Art Tirrell's Reviews > Warlock

Warlock by Wilbur Smith
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Recommended for: readers who love adventure and romance


I've read Wilbur Smith's novels, "River God" and "The Seventh Scroll", and although I thought both went on too long and tried to do too much, I loved them for their originality and the excellent drawing of the principal character and narrator, the eunuch Taita.

In Warlock, as in the two "Taita" novels mentioned above, Smith again tries to bite off a smidge too much scope but where the earlier stories were so strong I found myself able to overlook this flaw, now the novelty of the setting has worn off and this time the plot is less satisfying - much like Hollywood sequels that fail to measure up to the original films because they slavishly try to mimic the elements that made the original a success.

Additionally (regrettably), Warlock grants POV's (points of view) to a veritable slew of characters, and the resulting stew ends up as a jumble of mid-paragraph POV swaps, pat dialogue, and thin characters. There's Taita, of course, but I much preferred him as the egotistical, lustful-but-incapable, boasting genius of River God and Seventh Scroll. There, his flaws glared but you'd roll your eyes and keep on loving him. Here, he is boringly perfect no matter who or what the opposition.

Of the others, Young pharaoh Nefer is perhaps the most rounded. He experiences setbacks and tries harder the next time. Although we never really know him well enough to make the transfer into his skin, his character arc rings true as he grows toward manhood. Less convincing are the shallowly drawn love interests and the two bad guys. Between the antagonists they don't do a single redeeming thing in the entire story. Sorry, but I've come to like characters with a little depth, and here there isn't much to enjoy.

To his credit, what Smith does give is a strongly imagined story painted in broad, colorful strokes. Smith is expert at setting the scene and Warlock holds the reader while trying hard to exploit the presumed familiarity of the reader with Taita. Sorry, it just doesn't convince. The plot is convoluted enough, but each "homestretch" is easily predictable, and I guess the broad strokes are to be expected when the writer is cranking out 650 page novels on a pace of one per year.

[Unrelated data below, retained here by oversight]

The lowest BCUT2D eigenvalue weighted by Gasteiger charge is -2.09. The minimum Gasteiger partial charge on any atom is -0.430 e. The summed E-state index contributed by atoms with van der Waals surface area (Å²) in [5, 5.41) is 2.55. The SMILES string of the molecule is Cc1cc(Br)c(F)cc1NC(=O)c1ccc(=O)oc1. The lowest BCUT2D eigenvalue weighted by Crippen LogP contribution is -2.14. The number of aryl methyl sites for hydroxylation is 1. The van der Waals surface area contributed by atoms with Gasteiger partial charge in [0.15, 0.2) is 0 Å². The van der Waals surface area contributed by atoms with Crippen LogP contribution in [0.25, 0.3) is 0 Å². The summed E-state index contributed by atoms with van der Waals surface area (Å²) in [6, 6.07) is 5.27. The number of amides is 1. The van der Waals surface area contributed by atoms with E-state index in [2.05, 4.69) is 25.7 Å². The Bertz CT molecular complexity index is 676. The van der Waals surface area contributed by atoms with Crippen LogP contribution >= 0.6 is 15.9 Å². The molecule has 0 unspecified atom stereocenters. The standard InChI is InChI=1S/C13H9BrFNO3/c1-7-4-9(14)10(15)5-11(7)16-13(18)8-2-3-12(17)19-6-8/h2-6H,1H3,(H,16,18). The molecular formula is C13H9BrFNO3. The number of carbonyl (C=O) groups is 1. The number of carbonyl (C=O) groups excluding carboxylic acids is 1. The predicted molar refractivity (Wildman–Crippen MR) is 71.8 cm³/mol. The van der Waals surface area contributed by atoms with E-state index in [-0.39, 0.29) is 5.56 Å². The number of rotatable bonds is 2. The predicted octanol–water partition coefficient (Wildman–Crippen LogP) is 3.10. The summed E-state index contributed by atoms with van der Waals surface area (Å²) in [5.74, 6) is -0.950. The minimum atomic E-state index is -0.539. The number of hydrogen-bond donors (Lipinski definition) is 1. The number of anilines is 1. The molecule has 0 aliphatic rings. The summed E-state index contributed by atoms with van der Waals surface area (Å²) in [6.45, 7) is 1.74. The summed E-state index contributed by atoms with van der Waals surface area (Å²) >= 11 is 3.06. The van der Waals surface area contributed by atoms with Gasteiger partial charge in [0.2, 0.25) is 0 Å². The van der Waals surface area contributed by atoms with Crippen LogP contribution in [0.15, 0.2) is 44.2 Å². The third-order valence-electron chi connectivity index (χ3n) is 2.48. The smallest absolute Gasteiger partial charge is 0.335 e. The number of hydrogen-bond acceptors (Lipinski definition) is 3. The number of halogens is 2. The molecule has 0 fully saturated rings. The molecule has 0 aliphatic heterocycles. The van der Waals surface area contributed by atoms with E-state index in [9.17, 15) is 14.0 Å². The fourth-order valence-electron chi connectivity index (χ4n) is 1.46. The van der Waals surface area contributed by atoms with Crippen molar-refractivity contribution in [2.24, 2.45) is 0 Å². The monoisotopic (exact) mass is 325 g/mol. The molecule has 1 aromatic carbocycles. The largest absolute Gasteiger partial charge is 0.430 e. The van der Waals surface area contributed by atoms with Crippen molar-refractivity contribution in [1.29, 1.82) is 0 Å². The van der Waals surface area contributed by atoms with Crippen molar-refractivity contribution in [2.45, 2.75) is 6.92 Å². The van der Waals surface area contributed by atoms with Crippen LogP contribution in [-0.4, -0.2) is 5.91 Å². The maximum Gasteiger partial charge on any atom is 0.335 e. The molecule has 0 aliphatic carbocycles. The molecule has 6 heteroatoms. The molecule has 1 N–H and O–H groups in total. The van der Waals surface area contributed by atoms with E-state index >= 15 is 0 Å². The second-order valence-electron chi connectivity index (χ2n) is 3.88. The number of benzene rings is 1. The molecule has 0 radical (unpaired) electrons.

In my experience with his works, Wilbur Smith is best when he uses his rich imagination to tackle an entirely new theme with fresh characters and an exciting original hook. The Courtney's come to mind. The initial novel was by far the best of the lot. Of course, as an author myself, I know starting fresh is also the most difficult way to write, and not the kind of thing that lends itself to the one-a-year pace this author has been keeping of late.

In the end, I'm still a fan. I'll be reading the next one, and the one after that.

If Wilbur Smith lived on the great lakes, he'd have written "The Secret Ever Keeps". He lives in Africa, so I had to do it for him. If you like Wilbur Smith, you'll love "The Secret Ever Keeps". Here's the Amazon page.
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Ruth I totally agree. I think Taita's character lost something in this book. He did not seem the same in anyway to me. I also believe that the book is misnamed because it was much more the story of Nefer, and not of Taita.

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